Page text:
• Do you think Obamacare does enough? Or would you have liked to see a single payer/universal health model be adopted? Or something entirely different?
  • Do you think everyone in this country has a right to affordable health care?

About the Author
I am G.E. Miller, & this is my story. My goal is financial independence ASAP. If you share that goal, join me & 10,000+ others by getting FREE email updates. You can also explore every post I have written, in order.

  • Curtis says:

    Well put sir….it is nice to finally have someone summarize this Act in a non-biased format – something that the mainstream media has yet to accomplish. Like you, I’m neither completely for it or against. I am glad that people will not be denied coverage for being sick, or asked to pay astronomical premiums, but also slightly worried about what some companies will do to get around these regulations. Having grown up in Canada, but lived most of my adult life here in the US, I can appreciate both healthcare systems, although I know there are flaws in both also….

    Happy 4th!

  • Meghan says:

    I’m Canadian, not American, but this is certainly a step in the right direction for the American people. I can’t fathom having to pay for anything beyond doctor’s notes and prescriptions. My hope is that eventually Americans have a universal system like Canada does. We pay higher taxes, but I certainly sleep better at night knowing everyone who needs care has it.

  • Ryan says:

    I am like most people. The act had things I liked and things I had concerns about. I was glad the court clarified it as a tax. That was mostly for the lawyer in me.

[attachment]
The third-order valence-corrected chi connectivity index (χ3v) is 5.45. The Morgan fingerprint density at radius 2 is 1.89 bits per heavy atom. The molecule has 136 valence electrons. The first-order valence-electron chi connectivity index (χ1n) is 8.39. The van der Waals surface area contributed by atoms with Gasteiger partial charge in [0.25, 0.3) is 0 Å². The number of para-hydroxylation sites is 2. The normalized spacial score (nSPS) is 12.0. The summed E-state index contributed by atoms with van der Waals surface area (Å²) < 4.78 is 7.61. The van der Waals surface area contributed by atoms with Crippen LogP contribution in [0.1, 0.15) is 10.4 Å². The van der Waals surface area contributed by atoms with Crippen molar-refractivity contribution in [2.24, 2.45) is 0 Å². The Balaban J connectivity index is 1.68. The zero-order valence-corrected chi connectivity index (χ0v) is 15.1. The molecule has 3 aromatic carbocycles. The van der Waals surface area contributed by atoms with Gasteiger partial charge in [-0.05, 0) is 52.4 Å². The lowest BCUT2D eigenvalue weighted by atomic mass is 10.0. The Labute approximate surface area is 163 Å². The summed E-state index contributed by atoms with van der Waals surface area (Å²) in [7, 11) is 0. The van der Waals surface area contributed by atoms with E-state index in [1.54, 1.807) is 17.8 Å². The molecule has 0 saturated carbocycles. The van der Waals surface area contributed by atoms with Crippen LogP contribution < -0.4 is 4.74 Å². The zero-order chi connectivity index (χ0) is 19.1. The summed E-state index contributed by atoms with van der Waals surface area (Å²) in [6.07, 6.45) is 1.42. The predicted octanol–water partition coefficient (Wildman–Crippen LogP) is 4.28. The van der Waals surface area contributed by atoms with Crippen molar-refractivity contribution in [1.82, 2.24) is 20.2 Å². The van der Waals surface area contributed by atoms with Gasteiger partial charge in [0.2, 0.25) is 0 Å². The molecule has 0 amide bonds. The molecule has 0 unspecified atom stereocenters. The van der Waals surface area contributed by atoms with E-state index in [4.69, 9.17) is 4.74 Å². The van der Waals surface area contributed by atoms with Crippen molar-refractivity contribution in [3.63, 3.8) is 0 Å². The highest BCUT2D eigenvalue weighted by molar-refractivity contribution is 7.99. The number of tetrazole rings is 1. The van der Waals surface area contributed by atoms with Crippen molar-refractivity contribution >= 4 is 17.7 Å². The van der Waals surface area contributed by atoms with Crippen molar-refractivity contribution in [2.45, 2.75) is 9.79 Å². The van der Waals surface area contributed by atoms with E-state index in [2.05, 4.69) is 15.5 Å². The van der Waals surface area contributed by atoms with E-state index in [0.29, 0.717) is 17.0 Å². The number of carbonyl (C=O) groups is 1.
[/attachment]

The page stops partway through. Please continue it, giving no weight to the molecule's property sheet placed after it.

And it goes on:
My only concern is how the health care exchanges will pay for services. Currently Medicare only pays abt 75% of actual bills, Tricare only about 85%. Most private insurers pay 110 to 125% of the bill. I worry that if too many join the exchanges, and the exchanges pay like medicare, we will need to bail out the medical co. This happened just after the healthcare bill was passed and is often called the medicare gap.

    Personally, I think employers should be out of the equation altogether. the bill changed how premiums were calculated, to a local pool vs a work pool. This is how auto insurance is calculated. Let them create min stds of care plans and make them compete. For those who cant afford coverage, we have health exchanges.

  • David Hunter says:

    You say… “In particular, an insurance company denying coverage for pre-existing conditions or dropping a pricey customer is ethically wrong – and I am glad to see this practice become banned.”

    Look at it this way… That person decides they don’t want to pay for health insurance because they feel they’ll never need it. All of a sudden they get a disease and expect the insurance company to honor them, but they never put money into the system. They took a gamble and should pay for it.

    Instead, what if we were talking about car insurance? I wouldn’t pay for car insurance, but as soon as I get into an accident I’d expect the insurance company to pay for the damages because they can’t deny pre-existing accidents (conditions).

    Some food for thought.

  • Warren says:

    An insurance company denying coverage for pre-existing conditions or dropping a pricey customer are two completely different things. Insurance and medical plans are two differnt things, although the term insurance is used. Insurance is the sharing of risk amoung a group. So if everyone pays premiums, then there is a pool of money to pay for medical claims.

    A pre-existing condition is seen as someone who didn’t pay into the pool and share the responsability for others wanting to take money from the pool.

    On the other hand, kicking someonbe out of the pool when they get sick is a case of the holder of the pool keeping the funds for themselves that should have been distributed to the the sick person.

  • Tim says:

    All I know is that the Individual Mandate “tax” is utter bull crap. Considering I’m already getting double taxed being self employed, I now have to pay for insurance that I don’t want or get penalized for /not/ doing something (dam college student budget lol). With the way this year is going, I dunno if I’m going to have the extra money on top of taxes to pay this stupid penalty :(.